Origin of titles of nobility
Duc, marquis, comte, baron, chevalier: these titles have long established a hierarchy within the nobility of the Ancien Régime. These titles were not always purely honorific or hereditary: most of them originally designated a function, performed for the most part during the Middle Ages, and some of which date back to the Roman Empire.
Titles of nobility were originally military, administrative or judicial offices. The exercise of these offices contributed to the management of territories, and their holders were appointed by the suzerain.
The functions of duke, count and knight have their origins in theRoman Empire.
- The term duke derives from the Latin "dux" meaning leader, chief.
- The term count derives from the Latin "comes" meaning associate, companion, clerk.
- The term chevalier derives from the Low Latin "caballus" meaning bad horse. Cavalier has the same etymology.
The functions of marquis and baron first appeared in the Middle Ages.
- The term marquis derives from the Old German "mark", meaning frontier.
- The term baron derives from the Old German "bar" meaning free.
These functions gradually became hereditary and were transformed into titles of nobility.
With the fall of the Roman Empire, dukes (administrative and military chiefs) and counts (high dignitaries), who had been in charge of administering a territory on behalf of Rome, took charge of it independently. The first duchies and counties in history make their appearance.
Ever-expanding territories oblige suzerains to delegate their authority: this will be done with the creation of barons, who are given fiefs, called baronies. After the offices of governance (duke and count) came the office of lieutenancy (baron). Most barons came from the military aristocracy (knights). As for the marquis, his military function was to defend a "march", i.e. a frontier territory. The marquis is a count with increased authority.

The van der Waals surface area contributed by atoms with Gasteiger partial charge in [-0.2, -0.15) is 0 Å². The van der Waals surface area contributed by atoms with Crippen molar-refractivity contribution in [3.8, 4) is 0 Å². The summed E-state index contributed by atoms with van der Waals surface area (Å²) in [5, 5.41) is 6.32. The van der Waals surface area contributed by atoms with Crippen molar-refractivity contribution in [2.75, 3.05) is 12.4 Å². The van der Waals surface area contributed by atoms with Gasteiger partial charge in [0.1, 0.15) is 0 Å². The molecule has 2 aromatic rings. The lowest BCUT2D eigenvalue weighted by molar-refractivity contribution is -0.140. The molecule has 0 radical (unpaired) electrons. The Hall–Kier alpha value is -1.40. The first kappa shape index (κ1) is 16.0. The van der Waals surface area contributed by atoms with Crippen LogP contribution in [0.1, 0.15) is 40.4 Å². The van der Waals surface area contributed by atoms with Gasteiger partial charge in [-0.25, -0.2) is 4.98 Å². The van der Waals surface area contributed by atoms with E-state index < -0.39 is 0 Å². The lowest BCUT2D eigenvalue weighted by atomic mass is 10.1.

Titles of nobility became purely honorary from the Renaissance onwards. Under the Second Empire, they were sold.
(For the record, here's what "L'Histoire de France pour les Nuls" reveals, page 404, § 2: "To acquire a title of nobility, usually associated with an office, you had to pay the equivalent of two million Euros!)
By virtue of their ancestral origin, these titles are part of a common historical heritage, and no more belong to a king than to the ancien régime nobility of any country. In France, in particular, the nobility no longer has a legal existence, even if the existence of titles of nobility is still recognized.
The particle Farge is a distinction of authentic titles (certified by a public officer and in the required forms), of the Order of the Knights of Rondmons from any other order or former regimes. So there can be no confusion with his 3rd millennium titles, whose root is moreover justifiable.
Its source, democracy, is its right.
Partial extract from www.commentfaiton.com